My critical edition of W. H. Auden’s long poem For the Time Being: A Christmas Oratorio is now available. It’s a beautiful poem, and it’s okay for me to say that because I didn’t write it.
Here is a brief excerpt from my introduction to the poem:
A few weeks after his mother’s death Auden moved to Ann Arbor to begin a year of teaching at the University of Michigan. By October Auden was drafting an application for a Guggenheim Fellowship in which he proposed to write “a long poem in several parts about Christmas, suitable for becoming the basis of a text for a large-scale musical oratorio.” (Asked to identify the project’s significance, he simply wrote, “There may still be much to be discovered about ways of combining language and music.”) If an operetta about Paul Bunyan written by two Englishmen [Auden and Benjamin Britten] had been a peculiar enterprise, a poem about Christmas might be thought even less promising: rescuing the validly sayable from a morass of sentimental associations and purely secular observances would be a difficult task indeed.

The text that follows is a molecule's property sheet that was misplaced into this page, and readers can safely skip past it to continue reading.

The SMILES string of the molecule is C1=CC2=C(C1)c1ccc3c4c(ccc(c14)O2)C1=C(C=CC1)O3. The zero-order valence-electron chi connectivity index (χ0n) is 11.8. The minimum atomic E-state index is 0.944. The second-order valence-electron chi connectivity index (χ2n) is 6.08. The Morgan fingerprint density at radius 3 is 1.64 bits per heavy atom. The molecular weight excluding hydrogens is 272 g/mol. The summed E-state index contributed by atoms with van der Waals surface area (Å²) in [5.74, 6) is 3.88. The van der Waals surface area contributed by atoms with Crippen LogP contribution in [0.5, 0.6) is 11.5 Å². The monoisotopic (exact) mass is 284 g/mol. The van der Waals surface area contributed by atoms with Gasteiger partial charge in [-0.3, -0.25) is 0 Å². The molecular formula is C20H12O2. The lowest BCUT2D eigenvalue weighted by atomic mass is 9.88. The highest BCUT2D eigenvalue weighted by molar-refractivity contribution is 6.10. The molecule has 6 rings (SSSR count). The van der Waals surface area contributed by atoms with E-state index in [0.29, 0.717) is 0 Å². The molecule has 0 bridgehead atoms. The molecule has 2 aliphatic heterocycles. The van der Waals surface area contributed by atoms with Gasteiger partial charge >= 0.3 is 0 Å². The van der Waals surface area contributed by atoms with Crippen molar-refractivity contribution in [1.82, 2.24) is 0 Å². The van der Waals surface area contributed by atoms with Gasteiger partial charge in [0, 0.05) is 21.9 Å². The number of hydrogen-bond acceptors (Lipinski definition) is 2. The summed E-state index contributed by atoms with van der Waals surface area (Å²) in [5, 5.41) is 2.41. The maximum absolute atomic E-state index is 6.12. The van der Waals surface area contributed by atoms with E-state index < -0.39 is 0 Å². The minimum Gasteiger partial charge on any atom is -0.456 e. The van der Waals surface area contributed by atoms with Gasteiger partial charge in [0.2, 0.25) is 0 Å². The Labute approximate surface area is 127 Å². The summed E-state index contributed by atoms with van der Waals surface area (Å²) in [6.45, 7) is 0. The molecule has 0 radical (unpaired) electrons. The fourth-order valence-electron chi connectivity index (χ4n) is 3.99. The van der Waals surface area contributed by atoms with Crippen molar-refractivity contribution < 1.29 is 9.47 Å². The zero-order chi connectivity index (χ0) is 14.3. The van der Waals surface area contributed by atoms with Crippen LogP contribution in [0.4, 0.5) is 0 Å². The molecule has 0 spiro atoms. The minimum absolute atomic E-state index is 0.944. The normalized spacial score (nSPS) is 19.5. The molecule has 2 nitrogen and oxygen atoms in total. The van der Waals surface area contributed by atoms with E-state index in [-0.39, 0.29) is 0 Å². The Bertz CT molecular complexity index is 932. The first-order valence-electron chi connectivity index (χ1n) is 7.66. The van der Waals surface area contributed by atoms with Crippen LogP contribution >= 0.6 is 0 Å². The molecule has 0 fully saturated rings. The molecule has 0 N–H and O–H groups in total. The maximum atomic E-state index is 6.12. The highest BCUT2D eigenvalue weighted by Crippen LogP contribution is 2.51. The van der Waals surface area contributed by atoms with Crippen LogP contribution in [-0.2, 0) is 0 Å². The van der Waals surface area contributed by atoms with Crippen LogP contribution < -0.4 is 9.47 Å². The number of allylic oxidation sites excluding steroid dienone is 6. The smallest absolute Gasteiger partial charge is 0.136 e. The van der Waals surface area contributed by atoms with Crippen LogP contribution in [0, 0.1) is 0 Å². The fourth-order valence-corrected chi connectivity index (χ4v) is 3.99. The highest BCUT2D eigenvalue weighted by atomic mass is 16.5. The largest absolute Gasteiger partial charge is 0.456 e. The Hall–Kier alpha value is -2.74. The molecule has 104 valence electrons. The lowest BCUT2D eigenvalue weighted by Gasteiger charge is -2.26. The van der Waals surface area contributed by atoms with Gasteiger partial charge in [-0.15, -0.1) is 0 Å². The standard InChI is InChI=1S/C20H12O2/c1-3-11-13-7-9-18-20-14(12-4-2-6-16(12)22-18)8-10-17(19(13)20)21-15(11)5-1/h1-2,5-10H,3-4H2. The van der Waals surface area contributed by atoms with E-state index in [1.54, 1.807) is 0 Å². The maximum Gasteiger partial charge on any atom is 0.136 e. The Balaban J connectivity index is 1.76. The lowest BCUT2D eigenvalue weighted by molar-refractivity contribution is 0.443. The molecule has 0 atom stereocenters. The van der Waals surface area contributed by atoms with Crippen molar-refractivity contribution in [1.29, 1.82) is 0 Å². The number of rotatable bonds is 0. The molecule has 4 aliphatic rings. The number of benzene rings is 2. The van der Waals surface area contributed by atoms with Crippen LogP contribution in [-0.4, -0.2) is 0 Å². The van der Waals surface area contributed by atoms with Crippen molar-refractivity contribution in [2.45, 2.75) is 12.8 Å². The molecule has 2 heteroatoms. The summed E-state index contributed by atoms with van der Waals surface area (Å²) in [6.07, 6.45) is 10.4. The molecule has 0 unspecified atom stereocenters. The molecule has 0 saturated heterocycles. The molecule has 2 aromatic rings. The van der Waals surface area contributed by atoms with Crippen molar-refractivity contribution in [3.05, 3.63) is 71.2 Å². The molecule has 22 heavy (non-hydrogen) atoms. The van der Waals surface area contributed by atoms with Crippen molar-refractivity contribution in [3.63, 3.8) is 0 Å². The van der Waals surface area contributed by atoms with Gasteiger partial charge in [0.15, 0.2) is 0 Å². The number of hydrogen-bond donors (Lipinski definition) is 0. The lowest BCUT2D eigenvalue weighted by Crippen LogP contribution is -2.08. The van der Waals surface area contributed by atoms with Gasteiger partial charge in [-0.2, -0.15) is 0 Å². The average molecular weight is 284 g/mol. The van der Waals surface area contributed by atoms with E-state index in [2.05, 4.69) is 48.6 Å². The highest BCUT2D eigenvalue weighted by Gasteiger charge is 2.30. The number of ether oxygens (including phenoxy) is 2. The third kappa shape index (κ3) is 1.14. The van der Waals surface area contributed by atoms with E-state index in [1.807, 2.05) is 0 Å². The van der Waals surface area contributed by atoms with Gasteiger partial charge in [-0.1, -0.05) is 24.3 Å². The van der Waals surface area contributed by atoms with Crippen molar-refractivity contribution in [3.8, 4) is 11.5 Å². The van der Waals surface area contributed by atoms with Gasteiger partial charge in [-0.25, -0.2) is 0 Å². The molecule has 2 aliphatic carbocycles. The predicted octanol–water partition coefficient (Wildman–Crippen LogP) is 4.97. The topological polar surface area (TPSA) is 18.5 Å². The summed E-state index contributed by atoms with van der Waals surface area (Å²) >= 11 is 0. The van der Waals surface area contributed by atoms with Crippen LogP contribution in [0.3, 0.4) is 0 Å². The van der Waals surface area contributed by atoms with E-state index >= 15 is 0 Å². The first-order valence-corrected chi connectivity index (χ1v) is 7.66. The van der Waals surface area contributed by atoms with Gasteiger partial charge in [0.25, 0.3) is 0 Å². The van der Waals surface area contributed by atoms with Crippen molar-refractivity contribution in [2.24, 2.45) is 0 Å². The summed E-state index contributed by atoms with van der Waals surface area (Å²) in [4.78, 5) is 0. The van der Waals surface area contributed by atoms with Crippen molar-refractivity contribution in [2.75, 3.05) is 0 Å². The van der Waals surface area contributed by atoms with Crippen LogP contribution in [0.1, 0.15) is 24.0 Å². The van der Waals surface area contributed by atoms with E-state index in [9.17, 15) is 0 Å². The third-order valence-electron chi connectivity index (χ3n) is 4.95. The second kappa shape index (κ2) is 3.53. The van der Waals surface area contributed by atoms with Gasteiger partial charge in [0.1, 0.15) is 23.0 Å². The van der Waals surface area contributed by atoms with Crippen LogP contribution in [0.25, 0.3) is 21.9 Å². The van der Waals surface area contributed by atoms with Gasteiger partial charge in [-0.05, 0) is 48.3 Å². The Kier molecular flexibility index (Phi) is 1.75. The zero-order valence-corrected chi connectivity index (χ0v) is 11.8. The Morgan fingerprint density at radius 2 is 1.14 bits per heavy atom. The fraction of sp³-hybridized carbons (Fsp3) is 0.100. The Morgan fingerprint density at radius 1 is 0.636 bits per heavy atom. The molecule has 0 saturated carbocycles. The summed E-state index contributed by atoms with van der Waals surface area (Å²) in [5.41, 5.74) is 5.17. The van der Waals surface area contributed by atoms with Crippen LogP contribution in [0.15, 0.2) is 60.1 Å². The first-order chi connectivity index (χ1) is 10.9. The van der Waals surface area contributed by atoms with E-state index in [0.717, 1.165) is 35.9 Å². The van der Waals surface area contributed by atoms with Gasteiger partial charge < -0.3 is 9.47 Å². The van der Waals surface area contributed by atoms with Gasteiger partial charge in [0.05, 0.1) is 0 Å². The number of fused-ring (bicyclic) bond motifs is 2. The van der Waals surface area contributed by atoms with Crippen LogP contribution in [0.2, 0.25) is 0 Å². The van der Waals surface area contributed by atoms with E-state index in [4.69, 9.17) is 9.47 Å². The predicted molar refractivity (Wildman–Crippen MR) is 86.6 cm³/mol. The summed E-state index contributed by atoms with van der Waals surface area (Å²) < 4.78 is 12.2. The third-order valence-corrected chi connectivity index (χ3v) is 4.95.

Yet Auden had come to believe that all the matters he was strenuously reassessing — art, community, erotic love, politics, psychology — had been fundamentally altered by a single event: the entry of God into human history, what Christians call the Incarnation. The Christ child, as every character agrees in the poem he would write, changes everything. And that radical disruption of the world, and therefore of all the things human beings typically think about the world, needed to be accounted for. Auden set about that task.